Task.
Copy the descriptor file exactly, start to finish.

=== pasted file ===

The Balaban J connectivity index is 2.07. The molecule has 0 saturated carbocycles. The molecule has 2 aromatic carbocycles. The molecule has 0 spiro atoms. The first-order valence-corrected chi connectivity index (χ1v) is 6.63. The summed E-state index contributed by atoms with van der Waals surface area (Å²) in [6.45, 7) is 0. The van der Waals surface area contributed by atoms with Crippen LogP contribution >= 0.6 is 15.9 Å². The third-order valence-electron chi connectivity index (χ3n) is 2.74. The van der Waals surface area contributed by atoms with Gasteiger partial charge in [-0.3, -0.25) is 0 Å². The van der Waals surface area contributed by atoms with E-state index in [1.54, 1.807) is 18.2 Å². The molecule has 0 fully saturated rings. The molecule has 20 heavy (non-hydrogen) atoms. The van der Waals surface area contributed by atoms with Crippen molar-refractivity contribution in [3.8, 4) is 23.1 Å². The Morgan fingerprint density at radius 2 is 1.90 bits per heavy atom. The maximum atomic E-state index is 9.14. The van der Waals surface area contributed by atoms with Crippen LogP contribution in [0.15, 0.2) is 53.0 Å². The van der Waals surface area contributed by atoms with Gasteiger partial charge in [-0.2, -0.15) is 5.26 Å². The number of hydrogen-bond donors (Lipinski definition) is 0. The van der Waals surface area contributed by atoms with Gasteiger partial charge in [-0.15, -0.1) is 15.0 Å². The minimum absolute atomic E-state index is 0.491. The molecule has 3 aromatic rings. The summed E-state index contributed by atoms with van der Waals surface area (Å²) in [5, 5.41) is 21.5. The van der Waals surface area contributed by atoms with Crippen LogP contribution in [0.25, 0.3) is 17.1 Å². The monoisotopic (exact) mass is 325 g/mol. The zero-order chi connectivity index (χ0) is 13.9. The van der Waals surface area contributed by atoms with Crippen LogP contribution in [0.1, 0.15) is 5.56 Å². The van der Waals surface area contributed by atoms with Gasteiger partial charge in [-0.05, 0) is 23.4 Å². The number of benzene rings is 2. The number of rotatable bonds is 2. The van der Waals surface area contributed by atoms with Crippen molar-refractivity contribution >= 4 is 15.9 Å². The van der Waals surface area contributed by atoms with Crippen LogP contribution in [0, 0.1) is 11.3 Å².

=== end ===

The Balaban J connectivity index is 2.07. The molecule has 0 saturated carbocycles. The molecule has 2 aromatic carbocycles. The molecule has 0 spiro atoms. The first-order valence-corrected chi connectivity index (χ1v) is 6.63. The summed E-state index contributed by atoms with van der Waals surface area (Å²) in [6.45, 7) is 0. The van der Waals surface area contributed by atoms with Crippen LogP contribution >= 0.6 is 15.9 Å². The third-order valence-electron chi connectivity index (χ3n) is 2.74. The van der Waals surface area contributed by atoms with Gasteiger partial charge in [-0.3, -0.25) is 0 Å². The van der Waals surface area contributed by atoms with E-state index in [1.54, 1.807) is 18.2 Å². The molecule has 0 fully saturated rings. The molecule has 20 heavy (non-hydrogen) atoms. The van der Waals surface area contributed by atoms with Crippen molar-refractivity contribution in [3.8, 4) is 23.1 Å². The Morgan fingerprint density at radius 2 is 1.90 bits per heavy atom. The maximum atomic E-state index is 9.14. The van der Waals surface area contributed by atoms with Crippen LogP contribution in [0.15, 0.2) is 53.0 Å². The van der Waals surface area contributed by atoms with Gasteiger partial charge in [-0.2, -0.15) is 5.26 Å². The number of hydrogen-bond donors (Lipinski definition) is 0. The van der Waals surface area contributed by atoms with Gasteiger partial charge in [-0.15, -0.1) is 15.0 Å². The minimum absolute atomic E-state index is 0.491. The molecule has 3 aromatic rings. The summed E-state index contributed by atoms with van der Waals surface area (Å²) in [5, 5.41) is 21.5. The van der Waals surface area contributed by atoms with Crippen LogP contribution in [0.25, 0.3) is 17.1 Å². The monoisotopic (exact) mass is 325 g/mol. The zero-order chi connectivity index (χ0) is 13.9. The van der Waals surface area contributed by atoms with Crippen LogP contribution in [0.1, 0.15) is 5.56 Å². The van der Waals surface area contributed by atoms with Gasteiger partial charge in [-0.05, 0) is 23.4 Å². The number of benzene rings is 2. The number of rotatable bonds is 2. The van der Waals surface area contributed by atoms with Crippen molar-refractivity contribution >= 4 is 15.9 Å². The van der Waals surface area contributed by atoms with Crippen LogP contribution in [0, 0.1) is 11.3 Å².